Darfur Rebels Sign Pact with Sudanese Government

  • Playlist
  • Download
  • Embed
    <iframe src="" width="100%" height="290" frameborder="0" scrolling="no" title="NPR embedded audio player">
  • Transcript

The Sudanese government and the biggest rebel group in Darfur sign an agreement designed to end three years of conflict in Sudan's troubled western region. Last-minute efforts to persuade two other rebel factions to accept the deal failed at peace talks in Nigeria.


Here are some of the other stories we're following on the program. Of course, we're digging into the big story of the day: the surprise resignation of CIA Director Porter Goss. We'll have more on it later in the show, including reaction from the top Democrat at the House Intelligence Committee. And Congressman Patrick Kennedy says he will enter treatment for addiction to prescription pain medication. Kennedy crashed his car on Capitol Hill early Thursday morning. Just ahead, progress toward a peace accord for Darfur. We'll have that story, and we'll hear about a game meant to teach Americans about the crisis there. That's just ahead, on ALL THINGS CONSIDERED from NPR News.

(Soundbite of music)


From NPR News, this is ALL THINGS CONSIDERED. I'm Michele Norris. The Sudanese government and the biggest rebel group in Darfur have signed a peace agreement designed to end three years of conflict in Sudan's troubled western region. But last minute efforts to persuade two other rebel groups to accept the deal failed. An estimated quarter of a million people have been killed, and more than two million left homeless by the violence in Darfur. NPR's Ofeibea Quist-Arcton

A diplomatic push by the U.S. Deputy Secretary of State Robert Zoellick helped achieve the Darfur deal. The accord calls for a ceasefire and the disarmament of Sudanese government-backed Janjaweed militiamen accused of some of the worst atrocities in Darfur. The settlement also agreed to integration of thousands of rebel fighters into the Sudanese army, as well as a protection force for civilians. But two, smaller rebel factions said the agreement didn't go far enough. Mohammed Tugod is the leader of the Darfur Rebel Justice and Equality Movement (JEM).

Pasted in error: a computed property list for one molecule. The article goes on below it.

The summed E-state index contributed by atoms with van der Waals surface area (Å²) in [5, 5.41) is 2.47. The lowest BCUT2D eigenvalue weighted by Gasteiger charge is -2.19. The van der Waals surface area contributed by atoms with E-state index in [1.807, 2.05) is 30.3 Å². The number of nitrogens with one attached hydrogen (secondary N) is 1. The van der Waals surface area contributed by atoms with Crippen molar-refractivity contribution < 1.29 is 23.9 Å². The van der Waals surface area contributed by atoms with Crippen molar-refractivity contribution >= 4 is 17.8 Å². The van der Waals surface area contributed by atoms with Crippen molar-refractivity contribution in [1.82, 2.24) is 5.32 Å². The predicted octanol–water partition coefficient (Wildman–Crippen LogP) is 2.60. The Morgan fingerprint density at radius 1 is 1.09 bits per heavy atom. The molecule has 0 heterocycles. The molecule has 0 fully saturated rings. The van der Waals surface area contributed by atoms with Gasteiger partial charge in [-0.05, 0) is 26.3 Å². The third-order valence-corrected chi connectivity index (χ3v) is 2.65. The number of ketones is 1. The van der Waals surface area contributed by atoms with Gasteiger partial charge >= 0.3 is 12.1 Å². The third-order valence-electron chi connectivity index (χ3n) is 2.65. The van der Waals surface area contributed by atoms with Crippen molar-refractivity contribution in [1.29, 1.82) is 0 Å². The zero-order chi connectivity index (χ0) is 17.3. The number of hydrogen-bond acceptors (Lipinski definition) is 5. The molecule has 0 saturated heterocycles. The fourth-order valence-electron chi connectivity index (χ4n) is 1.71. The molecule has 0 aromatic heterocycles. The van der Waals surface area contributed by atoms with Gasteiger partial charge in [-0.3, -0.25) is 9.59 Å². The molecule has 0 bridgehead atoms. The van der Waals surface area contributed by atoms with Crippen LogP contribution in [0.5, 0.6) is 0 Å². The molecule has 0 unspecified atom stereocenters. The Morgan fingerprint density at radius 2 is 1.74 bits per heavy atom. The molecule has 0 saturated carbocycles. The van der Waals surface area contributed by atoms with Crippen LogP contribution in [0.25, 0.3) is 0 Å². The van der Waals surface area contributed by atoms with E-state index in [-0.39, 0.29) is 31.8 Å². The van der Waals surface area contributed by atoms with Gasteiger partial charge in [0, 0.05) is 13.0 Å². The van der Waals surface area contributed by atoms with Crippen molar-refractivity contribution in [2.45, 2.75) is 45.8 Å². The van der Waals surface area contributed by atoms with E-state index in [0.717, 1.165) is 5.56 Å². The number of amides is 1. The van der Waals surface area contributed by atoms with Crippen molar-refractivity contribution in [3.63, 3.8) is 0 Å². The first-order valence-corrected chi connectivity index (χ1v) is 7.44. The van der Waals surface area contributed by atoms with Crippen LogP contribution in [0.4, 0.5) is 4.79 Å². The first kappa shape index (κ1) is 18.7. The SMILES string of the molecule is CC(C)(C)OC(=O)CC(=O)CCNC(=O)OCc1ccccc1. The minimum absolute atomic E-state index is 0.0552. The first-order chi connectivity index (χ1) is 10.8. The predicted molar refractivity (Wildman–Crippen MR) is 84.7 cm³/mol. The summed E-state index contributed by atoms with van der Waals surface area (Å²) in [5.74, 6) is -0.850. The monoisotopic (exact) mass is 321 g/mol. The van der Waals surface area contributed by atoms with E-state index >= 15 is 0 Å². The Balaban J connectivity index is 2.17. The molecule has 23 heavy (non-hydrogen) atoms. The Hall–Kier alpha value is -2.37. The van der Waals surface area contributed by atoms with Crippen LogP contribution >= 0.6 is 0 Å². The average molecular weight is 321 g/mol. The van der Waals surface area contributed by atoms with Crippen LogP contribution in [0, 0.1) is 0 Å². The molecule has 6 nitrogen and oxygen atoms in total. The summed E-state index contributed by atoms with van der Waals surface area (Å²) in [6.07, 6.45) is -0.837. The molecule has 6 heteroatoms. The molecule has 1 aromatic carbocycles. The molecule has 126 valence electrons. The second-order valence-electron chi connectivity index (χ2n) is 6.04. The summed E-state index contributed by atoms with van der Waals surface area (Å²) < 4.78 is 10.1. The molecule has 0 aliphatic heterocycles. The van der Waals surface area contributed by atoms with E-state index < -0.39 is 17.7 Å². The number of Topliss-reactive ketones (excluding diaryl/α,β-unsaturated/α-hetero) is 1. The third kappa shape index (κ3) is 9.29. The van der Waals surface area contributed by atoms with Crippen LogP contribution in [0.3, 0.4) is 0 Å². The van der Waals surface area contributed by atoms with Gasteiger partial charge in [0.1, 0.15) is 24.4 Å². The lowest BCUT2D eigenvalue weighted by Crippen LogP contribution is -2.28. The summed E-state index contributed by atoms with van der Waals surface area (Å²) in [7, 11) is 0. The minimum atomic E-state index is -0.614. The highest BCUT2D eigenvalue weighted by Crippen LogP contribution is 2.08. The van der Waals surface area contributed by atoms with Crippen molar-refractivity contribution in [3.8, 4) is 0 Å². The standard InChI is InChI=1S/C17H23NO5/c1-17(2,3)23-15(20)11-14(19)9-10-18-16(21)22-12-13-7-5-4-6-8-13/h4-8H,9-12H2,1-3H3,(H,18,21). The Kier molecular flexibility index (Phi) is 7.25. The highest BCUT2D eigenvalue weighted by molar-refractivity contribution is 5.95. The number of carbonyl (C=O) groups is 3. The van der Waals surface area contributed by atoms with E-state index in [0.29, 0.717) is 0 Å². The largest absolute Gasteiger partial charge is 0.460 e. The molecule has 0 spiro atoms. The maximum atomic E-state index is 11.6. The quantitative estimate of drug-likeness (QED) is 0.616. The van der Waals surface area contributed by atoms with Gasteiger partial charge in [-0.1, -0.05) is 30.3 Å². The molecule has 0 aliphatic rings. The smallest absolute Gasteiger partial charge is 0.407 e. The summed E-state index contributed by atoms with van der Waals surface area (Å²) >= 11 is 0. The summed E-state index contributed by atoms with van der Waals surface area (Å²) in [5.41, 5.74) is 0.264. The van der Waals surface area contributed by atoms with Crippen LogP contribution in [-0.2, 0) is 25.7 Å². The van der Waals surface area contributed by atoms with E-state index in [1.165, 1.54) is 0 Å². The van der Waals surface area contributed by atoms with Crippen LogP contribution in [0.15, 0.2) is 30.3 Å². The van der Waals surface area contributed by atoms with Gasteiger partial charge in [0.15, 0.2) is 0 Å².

Mr. MOHAMMED TUGOD (Representative, Darfur Rebel Justice and Equality Movement (JEM)): I urge the international community, I urge the mediation and all the partners, to look focusedly, to look carefully on the package and try to address the real cause of the conflict.

wealth and power for the people of Darfur, as well as the rapid disarmament of the Janjaweed. The U.S. Deputy Secretary helped broker the deal signed by the Sudanese government, and the principal rebel faction. Earlier, Zoellick said he hoped that all the Darfur rebel movements could be persuaded to keep talking.

Mr. ROBERT ZOELLICK (Deputy Secretary of State): The people in Darfur need the leadership of the movements to seize an opportunity for peace, and they have an opportunity over the next few hours to agree to a package of changes that would strengthen the provisions that they had expressed concerns about.

implementation of the Darfur peace accord was crucial.

Secretary General KOFI ANNAN (United Nations): We should not imagine that that would mean the problem is solved. A great deal remains to be done to ensure that the people in Darfur can even survive, let alone return in safety to their homes and to growing their own food.

QUIST-ARCTON: Annan said U.N. peacekeepers must be sent to Darfur now, to help African troops there keep the peace. Until now, the Sudanese government has refused its permission. Annan warned that any delay could jeopardize the peace deal, and lead to more bloodshed in Darfur. Ofeibea Quist-Arcton, NPR News.

Copyright © 2006 NPR. All rights reserved. Visit our website terms of use and permissions pages at for further information.

NPR transcripts are created on a rush deadline by a contractor for NPR, and accuracy and availability may vary. This text may not be in its final form and may be updated or revised in the future. Please be aware that the authoritative record of NPR’s programming is the audio.



Please keep your community civil. All comments must follow the Community rules and terms of use, and will be moderated prior to posting. NPR reserves the right to use the comments we receive, in whole or in part, and to use the commenter's name and location, in any medium. See also the Terms of Use, Privacy Policy and Community FAQ.

NPR thanks our sponsors

Become an NPR sponsor

Support comes from